The reason I'm posting this is because I had such a hard time finding some combination of tools that worked correctly to do this.  I tried a few options but had little success:

  • debootstrap - Didn't seem to work with Jaunty at all.  It would just crash
  • vm-install - Doesn't support LVM-based VMs by default, but there is a procedure for converting the qcow image to an LVM
What I found is that I could find no way of creating the LVM-based VM in Lenny.  I actually had to create a sid instance first and then install my open-iscsi and xen-utils into the sid VM, then use SID to populate the VM. 

Perform the following actions in your SID vm or workstation

Note:  You'll need your /etc/xen-tools/xen-tools.conf setup like the instructions in the HowtoForge article (things like gateway, netmask, broadcast, passwd, fs type, install-method, etc).

Whenever I would try to build the vm with the default partitions, it would always fail.  For some reason the resulting vm would have an fstab that shows something like sda1 and sda2 instead of xvda1 and xvda2.  I had to create my own partition scheme before anything would work right.  Here's mine:

$ sudo cat /etc/xen-tools/partitions.d/with-data
[root]
size=4G
type=ext3
mountpoint=/
options=sync,errors=remount-ro

[swap]
size=512M
type=swap

[data]
size=4G
type=ext3
mountpoint=/data
options=nodev

 You will need to create a symlink for jaunty so that the option is recognized at the command-line. 

$ cd /usr/lib/xen-tools

$ sudo ln -s edgy.d jaunty.d 

Now, finally, you can create the image.  This step may take some time

$ xen-create-image --hostname=myserver --dhcp --lvm=vg_xen --dist=jaunty --mirror=http://archive.ubuntu.com/ubuntu --size=4Gb --memory=512Mb --swap=512MB --arch=i386 --partitions=with-data

 Since you're building the LVM on a different machine than it will eventually run on, you'll need to  copy the resulting xen config to the correct server:

$ scp /etc/xen/myserver.cfg root@realhost:/etc/xen/

That should be all you need to get this working.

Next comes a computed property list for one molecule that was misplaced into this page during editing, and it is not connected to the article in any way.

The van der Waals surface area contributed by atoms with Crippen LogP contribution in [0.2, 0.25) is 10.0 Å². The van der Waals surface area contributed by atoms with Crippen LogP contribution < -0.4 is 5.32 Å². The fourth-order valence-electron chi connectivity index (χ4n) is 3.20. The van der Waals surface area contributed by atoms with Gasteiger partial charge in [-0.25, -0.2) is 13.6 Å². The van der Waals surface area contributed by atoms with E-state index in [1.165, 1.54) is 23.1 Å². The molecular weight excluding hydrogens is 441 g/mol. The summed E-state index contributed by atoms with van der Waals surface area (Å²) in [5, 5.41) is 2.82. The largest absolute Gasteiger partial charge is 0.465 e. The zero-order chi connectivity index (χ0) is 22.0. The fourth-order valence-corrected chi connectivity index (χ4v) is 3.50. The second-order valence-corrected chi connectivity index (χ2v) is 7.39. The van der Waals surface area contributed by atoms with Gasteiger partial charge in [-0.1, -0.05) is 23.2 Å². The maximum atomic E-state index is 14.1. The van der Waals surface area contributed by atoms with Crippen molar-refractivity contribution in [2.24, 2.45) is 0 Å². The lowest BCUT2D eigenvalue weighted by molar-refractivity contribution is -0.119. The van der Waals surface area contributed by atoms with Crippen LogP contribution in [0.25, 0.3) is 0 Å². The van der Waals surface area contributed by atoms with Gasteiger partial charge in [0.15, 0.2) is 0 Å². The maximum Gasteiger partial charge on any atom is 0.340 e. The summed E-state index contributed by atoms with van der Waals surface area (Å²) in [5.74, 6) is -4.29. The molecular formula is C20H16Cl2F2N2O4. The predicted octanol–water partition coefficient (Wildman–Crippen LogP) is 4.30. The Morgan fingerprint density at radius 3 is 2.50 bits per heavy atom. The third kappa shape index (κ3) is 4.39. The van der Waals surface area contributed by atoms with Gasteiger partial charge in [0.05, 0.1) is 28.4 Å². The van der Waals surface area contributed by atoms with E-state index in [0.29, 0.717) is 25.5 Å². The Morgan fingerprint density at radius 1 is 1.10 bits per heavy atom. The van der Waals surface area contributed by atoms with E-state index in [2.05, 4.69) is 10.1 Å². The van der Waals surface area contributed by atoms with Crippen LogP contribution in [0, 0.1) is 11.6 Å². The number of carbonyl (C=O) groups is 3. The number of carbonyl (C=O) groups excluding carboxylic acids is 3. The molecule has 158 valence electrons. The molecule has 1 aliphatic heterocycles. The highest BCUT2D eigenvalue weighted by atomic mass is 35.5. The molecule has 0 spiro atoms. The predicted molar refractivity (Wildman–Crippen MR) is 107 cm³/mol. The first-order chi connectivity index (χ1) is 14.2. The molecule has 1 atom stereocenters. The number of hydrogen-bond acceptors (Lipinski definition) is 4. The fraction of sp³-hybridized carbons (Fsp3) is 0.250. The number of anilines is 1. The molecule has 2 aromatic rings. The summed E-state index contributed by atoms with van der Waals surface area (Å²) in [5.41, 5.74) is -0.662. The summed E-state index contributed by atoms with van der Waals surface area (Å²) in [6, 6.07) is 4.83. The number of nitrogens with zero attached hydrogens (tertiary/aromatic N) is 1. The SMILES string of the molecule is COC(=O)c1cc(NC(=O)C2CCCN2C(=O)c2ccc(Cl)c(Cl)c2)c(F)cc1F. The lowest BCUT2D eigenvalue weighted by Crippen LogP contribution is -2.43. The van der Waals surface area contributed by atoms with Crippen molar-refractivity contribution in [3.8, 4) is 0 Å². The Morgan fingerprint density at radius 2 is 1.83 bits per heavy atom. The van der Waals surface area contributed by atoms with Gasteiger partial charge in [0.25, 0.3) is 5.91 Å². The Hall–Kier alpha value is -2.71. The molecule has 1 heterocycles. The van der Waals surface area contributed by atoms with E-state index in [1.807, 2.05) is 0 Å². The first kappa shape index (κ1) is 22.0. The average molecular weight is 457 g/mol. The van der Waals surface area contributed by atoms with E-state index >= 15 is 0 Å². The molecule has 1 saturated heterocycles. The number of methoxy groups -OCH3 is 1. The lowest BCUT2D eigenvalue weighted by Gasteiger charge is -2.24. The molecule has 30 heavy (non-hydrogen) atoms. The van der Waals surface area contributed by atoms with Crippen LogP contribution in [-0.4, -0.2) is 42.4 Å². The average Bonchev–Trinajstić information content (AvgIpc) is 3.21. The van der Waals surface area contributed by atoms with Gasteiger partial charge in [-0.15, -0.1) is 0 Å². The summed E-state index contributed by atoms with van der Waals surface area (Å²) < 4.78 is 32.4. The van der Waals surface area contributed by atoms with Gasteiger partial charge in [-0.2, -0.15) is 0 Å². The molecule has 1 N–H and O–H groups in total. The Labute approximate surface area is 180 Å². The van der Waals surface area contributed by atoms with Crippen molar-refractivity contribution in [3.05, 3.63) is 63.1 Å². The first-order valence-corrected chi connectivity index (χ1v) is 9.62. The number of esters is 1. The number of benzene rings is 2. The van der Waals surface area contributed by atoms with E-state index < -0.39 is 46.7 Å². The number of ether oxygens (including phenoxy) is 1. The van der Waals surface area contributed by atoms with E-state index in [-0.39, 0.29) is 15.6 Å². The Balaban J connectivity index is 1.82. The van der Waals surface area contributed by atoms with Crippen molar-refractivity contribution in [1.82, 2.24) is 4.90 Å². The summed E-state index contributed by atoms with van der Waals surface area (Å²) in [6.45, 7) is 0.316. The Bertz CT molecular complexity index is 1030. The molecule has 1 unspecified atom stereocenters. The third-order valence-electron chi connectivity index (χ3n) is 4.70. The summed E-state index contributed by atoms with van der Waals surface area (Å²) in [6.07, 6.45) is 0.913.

Remote port tunnelling with SSH

Hi there, here's a quick blog about SSH port forwarding, let's describe the scenario with an example, of course port forwarding may be applied to everythin, not only to mysql as reported in the sample

 

Assume you've a remote host with MySQL server installed and running, of course for security reasons you've forbidden TCP connections from every machine except localhost, or at least this is how I usually configure my services. Your Python, PHP, Java apps and even CLI apps are happy with it, they can access mysql backend by connecting to localhost on 3306 port.

For security reasons when you're inside the mysql server you can connect to my by using:
myserver:~$ mysql --host=127.0.0.1 --user= --password=
pretty safe and good, I usually configure MySQL in this way:
myserver:~$ cat /etc/mysql/my.cnf|grep "bind-address"
bind-address = 127.0.0.1

so far, everything is perfect now but if you need to manage your remote db with MySQL Administrator or with your preferred tool how can you connect to this machine ? Easy, let's forward remote 3306 port to local 3306 or other port if needed, then you can connect to localhost and use the SSH tunnel in between. from your local machine:
localmachine:~$ ssh -l -L 3306:localhost:3306
So you open an ssh console to your machine from your localhost, with the connection you ask remote to port forward its 3306 port to your local 3306.
Now try to open your remote db from localhost, so if you use mysql command line utility you need to type:
localmachine:~$ mysql --host=127.0.0.1 --user= --password=
Reading table information for completion of table and column names
You can turn off this feature to get a quicker startup with -A

Welcome to the MySQL monitor. Commands end with ; or \g.
Your MySQL connection id is 254
Server version: 5.0.51a-24 (Debian)

Type 'help;' or '\h' for help. Type '\c' to clear the buffer.

mysql>

And that's it !

Obviously you can even use your favorite admin tool, not only mysql cli

 

Pretty easy and quick

Hope it helps someone

Ben

 

Zeroshell Linux: Captive Portal, Internet Gateway and Router (part3)

Zeroshell Linux: Captive Portal, Internet Gateway and Router (part3) is the last part of Eric Geier's excellent series on using Zeroshell Linux to provide secure LAN services, such as wireless access point, name services, firewall, and lots more. Enjoy!
 

Preventing unauthorized SSH access using Denyhosts

Once when I was doing a regular tail -f /var/log/messages, I came across a number of messages like these.